Written by: Tabitha King
What if I told you fish could potentially be ingesting caffeine, pain medicine, and other pharmaceuticals on a daily basis? You may be wondering how this is possible since fish do not regularly visit the pharmacy to pick up their prescriptions. However, there is a growing concern amongst scientists and other stakeholders that the very medications we are taking (even common allergy relievers) are not being removed during wastewater treatment. Current regulations placed on wastewater treatment plants do not require the removal of such substances. To make matters worse, if a treatment plant was to take on the task of removing pharmaceuticals from their customers’ sewage, there are new compounds made on a daily basis. Each chemical would require a unique form of effective removal to ensure at least a majority is removed before treated water is discharged into local waterways. It is currently not known at what amounts of these medications are making their way into our local waterways and accumulating in aquatic organisms and sediment.
As an Environmental Science major with a concentration in Conservation, I am participating in an OSCAR Summer Team Project investigating the presence of pharmaceutical micropollutants in Hunting Creek and Gunston Cove on the Potomac River.
What exactly is a micropollutant?
Synthetic drugs are designed for people to take a specified dosage for a given ailment. The human body is not able to utilize the entire amount of a given medication (pill, syrup, etc.), and so the remainder is expelled in our waste and flushed. As these chemicals are combined in sewers, pass through wastewater treatment plants, and eventually mix in with freshwater systems, they become diluted and dispersed throughout streams and rivers. However, even a very minute trace of a pharmaceutical can affect aquatic organisms in ways that are not yet entirely known.
My task, along with my partner Lisa McAnulty, is to analyze fish, water, and sediment we collect from the river for 77 chemicals. To accomplish this, my summer research consists of 10 weeks, jam-packed with sample collection on the rivers, laboratory work, and data analysis. Each component of my research has been, accompanied by unique and unexpected events. For example, we wear chest waders on what PEREC (Potomac Environmental Research and Education Center) faculty and students refer to as “fish trips”. These waders are designed to prevent water from coming in contact with your body from the chest down. In order to collect our fish, we hop off the side of the boat into the shallows of designated riverbanks. Two people then stand at opposite ends of a seine net (long and rectangular in shape), and pull it parallel to the shoreline for about 50 feet. The two ends are then brought together so that the fish inside can be identified, measured, and released or kept for later analysis.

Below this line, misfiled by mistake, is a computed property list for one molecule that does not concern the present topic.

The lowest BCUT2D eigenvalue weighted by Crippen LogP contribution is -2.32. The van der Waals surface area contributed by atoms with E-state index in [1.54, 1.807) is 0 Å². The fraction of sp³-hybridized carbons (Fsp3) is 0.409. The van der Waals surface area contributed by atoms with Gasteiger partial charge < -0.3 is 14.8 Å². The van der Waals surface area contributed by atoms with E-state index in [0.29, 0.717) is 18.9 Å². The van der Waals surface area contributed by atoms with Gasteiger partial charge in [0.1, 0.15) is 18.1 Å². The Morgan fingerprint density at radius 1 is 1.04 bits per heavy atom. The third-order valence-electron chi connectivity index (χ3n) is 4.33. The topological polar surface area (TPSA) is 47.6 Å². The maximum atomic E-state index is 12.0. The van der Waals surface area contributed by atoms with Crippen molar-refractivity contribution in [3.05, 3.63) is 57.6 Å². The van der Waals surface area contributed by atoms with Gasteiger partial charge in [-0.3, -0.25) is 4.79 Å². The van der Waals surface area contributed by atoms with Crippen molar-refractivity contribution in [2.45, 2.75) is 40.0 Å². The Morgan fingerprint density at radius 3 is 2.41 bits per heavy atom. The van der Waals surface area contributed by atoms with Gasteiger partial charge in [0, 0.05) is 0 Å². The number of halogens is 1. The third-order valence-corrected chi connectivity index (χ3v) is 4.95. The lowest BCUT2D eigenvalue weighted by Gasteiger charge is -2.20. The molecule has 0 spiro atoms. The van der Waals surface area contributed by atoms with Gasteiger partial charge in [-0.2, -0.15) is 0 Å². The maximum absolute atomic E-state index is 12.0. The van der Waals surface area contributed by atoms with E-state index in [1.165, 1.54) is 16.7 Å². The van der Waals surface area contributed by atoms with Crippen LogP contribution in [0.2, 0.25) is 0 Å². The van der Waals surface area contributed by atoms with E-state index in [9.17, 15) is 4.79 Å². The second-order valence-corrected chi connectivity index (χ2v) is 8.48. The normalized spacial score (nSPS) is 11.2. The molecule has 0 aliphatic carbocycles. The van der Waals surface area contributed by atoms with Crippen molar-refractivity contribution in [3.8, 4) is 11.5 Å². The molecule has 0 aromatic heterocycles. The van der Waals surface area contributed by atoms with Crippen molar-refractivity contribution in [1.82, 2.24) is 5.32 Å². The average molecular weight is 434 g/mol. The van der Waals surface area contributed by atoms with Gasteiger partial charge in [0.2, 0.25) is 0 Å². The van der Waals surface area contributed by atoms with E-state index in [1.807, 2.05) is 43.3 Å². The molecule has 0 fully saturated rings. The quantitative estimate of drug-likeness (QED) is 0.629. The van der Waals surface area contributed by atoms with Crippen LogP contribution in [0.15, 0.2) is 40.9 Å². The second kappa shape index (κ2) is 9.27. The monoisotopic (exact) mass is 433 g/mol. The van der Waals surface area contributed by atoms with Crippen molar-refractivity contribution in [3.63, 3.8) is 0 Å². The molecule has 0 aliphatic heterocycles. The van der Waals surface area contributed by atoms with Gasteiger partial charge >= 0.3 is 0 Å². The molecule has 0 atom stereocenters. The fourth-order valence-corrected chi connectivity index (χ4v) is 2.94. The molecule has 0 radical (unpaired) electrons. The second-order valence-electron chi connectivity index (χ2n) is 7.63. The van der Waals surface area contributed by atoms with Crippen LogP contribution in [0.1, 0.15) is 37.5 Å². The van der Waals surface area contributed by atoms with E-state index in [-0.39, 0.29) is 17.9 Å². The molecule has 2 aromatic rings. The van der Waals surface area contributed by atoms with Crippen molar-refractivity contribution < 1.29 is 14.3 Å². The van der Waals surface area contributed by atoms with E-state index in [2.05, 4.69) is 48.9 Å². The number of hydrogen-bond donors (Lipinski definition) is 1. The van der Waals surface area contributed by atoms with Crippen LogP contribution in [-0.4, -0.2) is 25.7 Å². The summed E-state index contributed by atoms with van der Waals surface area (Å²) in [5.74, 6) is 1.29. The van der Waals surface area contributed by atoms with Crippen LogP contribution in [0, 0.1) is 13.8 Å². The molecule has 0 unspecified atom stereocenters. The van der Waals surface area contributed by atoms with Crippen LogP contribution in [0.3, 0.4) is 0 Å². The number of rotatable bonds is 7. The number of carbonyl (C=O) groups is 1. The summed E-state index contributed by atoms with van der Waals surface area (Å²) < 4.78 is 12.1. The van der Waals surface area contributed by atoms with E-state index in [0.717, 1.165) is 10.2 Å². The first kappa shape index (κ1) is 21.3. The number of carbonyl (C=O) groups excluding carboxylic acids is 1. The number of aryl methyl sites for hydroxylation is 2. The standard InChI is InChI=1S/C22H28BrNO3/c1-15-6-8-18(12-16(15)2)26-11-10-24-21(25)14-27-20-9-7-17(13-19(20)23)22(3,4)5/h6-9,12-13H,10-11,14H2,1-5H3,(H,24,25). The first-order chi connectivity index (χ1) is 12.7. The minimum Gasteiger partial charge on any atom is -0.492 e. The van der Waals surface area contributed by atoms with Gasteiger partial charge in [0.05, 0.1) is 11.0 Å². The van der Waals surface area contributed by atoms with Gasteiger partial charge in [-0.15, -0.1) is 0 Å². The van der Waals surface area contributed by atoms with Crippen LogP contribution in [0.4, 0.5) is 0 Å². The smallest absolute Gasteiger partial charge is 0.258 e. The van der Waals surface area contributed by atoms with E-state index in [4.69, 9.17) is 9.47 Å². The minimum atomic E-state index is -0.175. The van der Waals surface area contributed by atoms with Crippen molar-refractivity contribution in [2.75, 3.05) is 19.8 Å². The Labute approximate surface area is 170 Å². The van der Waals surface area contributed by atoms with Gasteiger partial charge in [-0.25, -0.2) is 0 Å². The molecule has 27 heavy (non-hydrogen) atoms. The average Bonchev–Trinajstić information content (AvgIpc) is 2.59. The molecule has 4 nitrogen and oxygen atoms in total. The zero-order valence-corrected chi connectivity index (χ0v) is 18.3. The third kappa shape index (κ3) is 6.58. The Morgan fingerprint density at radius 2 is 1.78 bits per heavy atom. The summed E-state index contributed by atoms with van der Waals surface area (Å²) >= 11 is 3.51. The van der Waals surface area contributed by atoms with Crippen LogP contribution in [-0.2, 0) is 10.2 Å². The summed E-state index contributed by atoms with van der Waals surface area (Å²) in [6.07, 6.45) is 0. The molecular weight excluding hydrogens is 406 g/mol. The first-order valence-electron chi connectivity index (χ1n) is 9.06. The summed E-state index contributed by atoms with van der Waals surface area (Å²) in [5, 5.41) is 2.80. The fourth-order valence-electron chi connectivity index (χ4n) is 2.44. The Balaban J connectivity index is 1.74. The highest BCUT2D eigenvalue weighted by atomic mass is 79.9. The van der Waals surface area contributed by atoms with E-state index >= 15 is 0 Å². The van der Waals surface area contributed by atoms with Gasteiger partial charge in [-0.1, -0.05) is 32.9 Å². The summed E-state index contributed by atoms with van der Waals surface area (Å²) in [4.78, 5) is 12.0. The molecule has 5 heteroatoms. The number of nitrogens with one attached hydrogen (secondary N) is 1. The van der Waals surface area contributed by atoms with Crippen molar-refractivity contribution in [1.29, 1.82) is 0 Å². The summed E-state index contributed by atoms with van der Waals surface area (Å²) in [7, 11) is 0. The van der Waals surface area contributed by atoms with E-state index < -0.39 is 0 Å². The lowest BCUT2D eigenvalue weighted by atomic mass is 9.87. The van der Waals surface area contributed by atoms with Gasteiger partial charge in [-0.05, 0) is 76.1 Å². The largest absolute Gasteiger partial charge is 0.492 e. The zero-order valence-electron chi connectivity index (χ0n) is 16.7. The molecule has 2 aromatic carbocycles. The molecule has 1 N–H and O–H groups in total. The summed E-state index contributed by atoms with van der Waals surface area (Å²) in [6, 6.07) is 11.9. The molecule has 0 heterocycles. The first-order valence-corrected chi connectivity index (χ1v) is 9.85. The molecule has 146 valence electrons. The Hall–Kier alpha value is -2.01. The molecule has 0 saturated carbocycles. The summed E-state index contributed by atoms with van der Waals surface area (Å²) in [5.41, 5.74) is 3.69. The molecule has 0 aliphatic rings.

On a separate occasion, I found myself spending an entire day in the SRIF (Shared Research and Instrumentation Facility) laboratory playing with slimy sediment collected from the bottom of the river. My day’s tasks consisted of thawing frozen mud, centrifuging mud, weighing mud, shaking mud, and vortexing mud over 40 times. Through a series of steps, we were able to use the variation of densities of the water, solvent, and sediment to extract our target chemicals. With each additional step of sediment sample processing, we could remove the top (least-dense) layer to concentrate and run through our LC-MS/MS instrument for analysis. On this particular day, a batch of our samples were being processed with samples collected separately as a part of the ongoing PEREC Hunting Creek study that analyzes water and sediment for hundreds of various chemicals annually in recent years.
Before the start of the OSCAR Summer Team Project, I was working in the SRIF lab with Dr. Huff on Mason’s SciTech campus to help process surface water samples collected during the summer of 2016. The water processing protocol was very similar to what is being used in our current OSCAR Summer Team Project, which allowed me to become familiar with the procedure ahead of time. Between sampling seasons, I also helped with the preparation of stock solutions of most of our target chemicals. This is essentially the first step in preparing the LC-MS/MS machine for detecting these compounds in actual samples collected in the field. From these stock solutions, the machine can be tuned and calibrated to recognize the unique ionic features of each target chemical. Stock solutions are also be combined with each other to create working mixes and surrogate standards to be added to samples to test how well our technique recovers the initial amount of each chemical in our samples. All of these preparatory steps for our project gave me insight into research method development. Many of the 77 chemicals being investigated this summer have not been looked at yet in the ongoing PEREC Hunting Creek study, but will be incorporated into the research from now on.
While the presence of these target chemicals is potentially detrimental to aquatic ecosystems, being able to successfully detect and quantify them would bring policies one step closer to updating current wastewater treatment regulations. You can follow our progress and see the results of our analysis, on George Mason University’s Potomac Environmental Research Center blog.